The war saw other notable innovations. Hitler expended vast resources on what he judged the potential winning weapon—long-range rockets. The V2s did not save the Third Reich, but these weapons (and their designers) were some of the most valuable booty that the superpowers looted in 1945. In them we find the origins of the space race of the cold war. Another development was the jet engine. Both the British and the Germans had jet fighters operational by the spring of 1944. When we remember that pistonengine monoplane fighters were novel at the beginning of the war in 1939, we can see again how the conflict accelerated technological change—destruction as the mother of invention.
Yet war was about saving life as well as destroying it. Many techniques of military medicine would also have vast civilian applications. Penicillin had been isolated and tested in Britain in the late 1930s. In the last two years of the war the Americans and British had manufactured enough of it for systematic use at the battlefronts, cutting fatalities by up to 15 percent. By setting one microbe against another in this way, they began the antibiotic revolution. And so we could go on. Deaths caused by the explosion of a ship carrying mustard gas at the Italian port of Bari in December 1943 stimulated research into chemotherapy for cancers; a few months later, the use of the insecticide DDT in the Naples typhus epidemic launched the "miracle dust" that would help eliminate malaria.
In these and many other ways, the appliance of science helped turn the war and would shape the peace. I shall return to some of these technologies, especially electronics, in Chapter 14. But in the end, none of them figured in Time magazine's cover story on the war's winning weapon. In its issue of August 20, 1945, a highly condensed account of radar, plus the graphics originally commissioned for the cover, began on page 78. Instead, Time featured "an event so much more enormous that, relative to it, the war itself shrank to minor significance." Time called it simply "The Bomb."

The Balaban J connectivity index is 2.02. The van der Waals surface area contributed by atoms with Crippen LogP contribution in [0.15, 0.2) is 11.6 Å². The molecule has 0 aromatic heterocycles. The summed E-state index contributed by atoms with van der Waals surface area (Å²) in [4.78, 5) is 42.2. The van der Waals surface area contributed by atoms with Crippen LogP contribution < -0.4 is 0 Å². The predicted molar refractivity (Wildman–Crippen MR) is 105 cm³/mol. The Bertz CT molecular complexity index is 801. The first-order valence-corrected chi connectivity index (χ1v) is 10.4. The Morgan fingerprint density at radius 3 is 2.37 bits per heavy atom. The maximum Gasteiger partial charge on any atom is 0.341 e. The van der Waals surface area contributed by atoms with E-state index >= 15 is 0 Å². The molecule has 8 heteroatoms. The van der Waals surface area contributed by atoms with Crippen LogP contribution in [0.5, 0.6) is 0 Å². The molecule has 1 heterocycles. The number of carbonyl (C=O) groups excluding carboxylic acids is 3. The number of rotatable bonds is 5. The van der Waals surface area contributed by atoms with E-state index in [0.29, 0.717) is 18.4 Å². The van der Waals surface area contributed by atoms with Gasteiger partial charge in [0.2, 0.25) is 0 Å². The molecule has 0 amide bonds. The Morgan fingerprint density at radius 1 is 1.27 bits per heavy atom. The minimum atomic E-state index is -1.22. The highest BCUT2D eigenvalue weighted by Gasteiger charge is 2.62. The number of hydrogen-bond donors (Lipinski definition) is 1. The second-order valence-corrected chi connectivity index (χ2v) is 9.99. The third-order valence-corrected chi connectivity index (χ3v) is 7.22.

In vain, RadLab veterans insisted the bomb had only ended the war, radar had won it. In vain, they argued that their program had cost up to 50 percent more, with a price tag of some $3 billion. To no avail. The world war had ended with an atomic bang, not an electronic whimper. By the end of 1945, 140,000 inhabitants of Hiroshima had died from incineration or radiation; likewise another 70,000 in the city of Nagasaki. And it had ended suddenly. Instead of months of fighting to capture the Japanese home islands, the bombs dropped on August 6 and 9 were followed on August 15 by the emperor's announcement of surrender. (Few Americans tried to factor in the impact of the Soviet declaration of war on the 8th.) Unlike that of radar, the power of the bomb was spectacularly visible. A brilliant fireball surged upward—white, orange, red, purple. Then it became streaked with black from the debris of what it had incinerated, before cooling into clouds as it hit the upper atmosphere to form its ethereal dome (Plate 1). The very term "mushroom cloud," quickly a commonplace, suggested a natural event rather than man-made destruction. With pictures of the dead and maimed suppressed by U.S. military censors, and the enormity of radiation sickness not yet grasped, the enduring image of 1945 was one of awesome, revolutionary power—monopolized by the United States. On hearing of Hiroshima, President Harry Truman exclaimed, "This is the greatest thing in history."